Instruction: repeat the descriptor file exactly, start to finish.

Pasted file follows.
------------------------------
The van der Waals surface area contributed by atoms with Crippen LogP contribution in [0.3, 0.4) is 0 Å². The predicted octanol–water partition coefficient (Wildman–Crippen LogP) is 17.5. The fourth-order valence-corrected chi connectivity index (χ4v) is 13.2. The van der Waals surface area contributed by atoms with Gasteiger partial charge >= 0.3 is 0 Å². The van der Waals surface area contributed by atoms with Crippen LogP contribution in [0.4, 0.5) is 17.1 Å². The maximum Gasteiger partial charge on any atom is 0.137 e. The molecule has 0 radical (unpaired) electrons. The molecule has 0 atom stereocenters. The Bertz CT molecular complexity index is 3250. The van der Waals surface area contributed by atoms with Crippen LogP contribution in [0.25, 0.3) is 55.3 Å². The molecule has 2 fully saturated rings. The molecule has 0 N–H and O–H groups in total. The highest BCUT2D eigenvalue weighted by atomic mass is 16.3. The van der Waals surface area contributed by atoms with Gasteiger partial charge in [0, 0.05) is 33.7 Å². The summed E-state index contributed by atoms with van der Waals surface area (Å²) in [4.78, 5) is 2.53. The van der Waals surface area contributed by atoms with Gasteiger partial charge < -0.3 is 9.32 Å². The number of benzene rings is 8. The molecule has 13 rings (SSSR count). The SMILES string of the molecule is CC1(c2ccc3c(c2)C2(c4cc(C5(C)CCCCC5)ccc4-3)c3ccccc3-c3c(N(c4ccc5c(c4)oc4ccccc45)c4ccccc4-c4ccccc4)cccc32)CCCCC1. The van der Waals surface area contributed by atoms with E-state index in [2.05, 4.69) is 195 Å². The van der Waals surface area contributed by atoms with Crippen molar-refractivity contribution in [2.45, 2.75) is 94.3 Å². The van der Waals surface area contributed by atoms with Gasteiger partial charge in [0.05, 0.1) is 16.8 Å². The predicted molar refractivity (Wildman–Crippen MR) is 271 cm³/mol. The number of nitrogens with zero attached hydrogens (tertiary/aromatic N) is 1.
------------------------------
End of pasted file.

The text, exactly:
The van der Waals surface area contributed by atoms with Crippen LogP contribution in [0.3, 0.4) is 0 Å². The predicted octanol–water partition coefficient (Wildman–Crippen LogP) is 17.5. The fourth-order valence-corrected chi connectivity index (χ4v) is 13.2. The van der Waals surface area contributed by atoms with Gasteiger partial charge >= 0.3 is 0 Å². The van der Waals surface area contributed by atoms with Crippen LogP contribution in [0.4, 0.5) is 17.1 Å². The maximum Gasteiger partial charge on any atom is 0.137 e. The molecule has 0 radical (unpaired) electrons. The molecule has 0 atom stereocenters. The Bertz CT molecular complexity index is 3250. The van der Waals surface area contributed by atoms with Crippen LogP contribution in [0.25, 0.3) is 55.3 Å². The molecule has 2 fully saturated rings. The molecule has 0 N–H and O–H groups in total. The highest BCUT2D eigenvalue weighted by atomic mass is 16.3. The van der Waals surface area contributed by atoms with Gasteiger partial charge in [0, 0.05) is 33.7 Å². The summed E-state index contributed by atoms with van der Waals surface area (Å²) in [4.78, 5) is 2.53. The van der Waals surface area contributed by atoms with Gasteiger partial charge < -0.3 is 9.32 Å². The number of benzene rings is 8. The molecule has 13 rings (SSSR count). The SMILES string of the molecule is CC1(c2ccc3c(c2)C2(c4cc(C5(C)CCCCC5)ccc4-3)c3ccccc3-c3c(N(c4ccc5c(c4)oc4ccccc45)c4ccccc4-c4ccccc4)cccc32)CCCCC1. The van der Waals surface area contributed by atoms with E-state index in [2.05, 4.69) is 195 Å². The van der Waals surface area contributed by atoms with Crippen molar-refractivity contribution in [2.45, 2.75) is 94.3 Å². The van der Waals surface area contributed by atoms with Gasteiger partial charge in [0.05, 0.1) is 16.8 Å². The predicted molar refractivity (Wildman–Crippen MR) is 271 cm³/mol. The number of nitrogens with zero attached hydrogens (tertiary/aromatic N) is 1.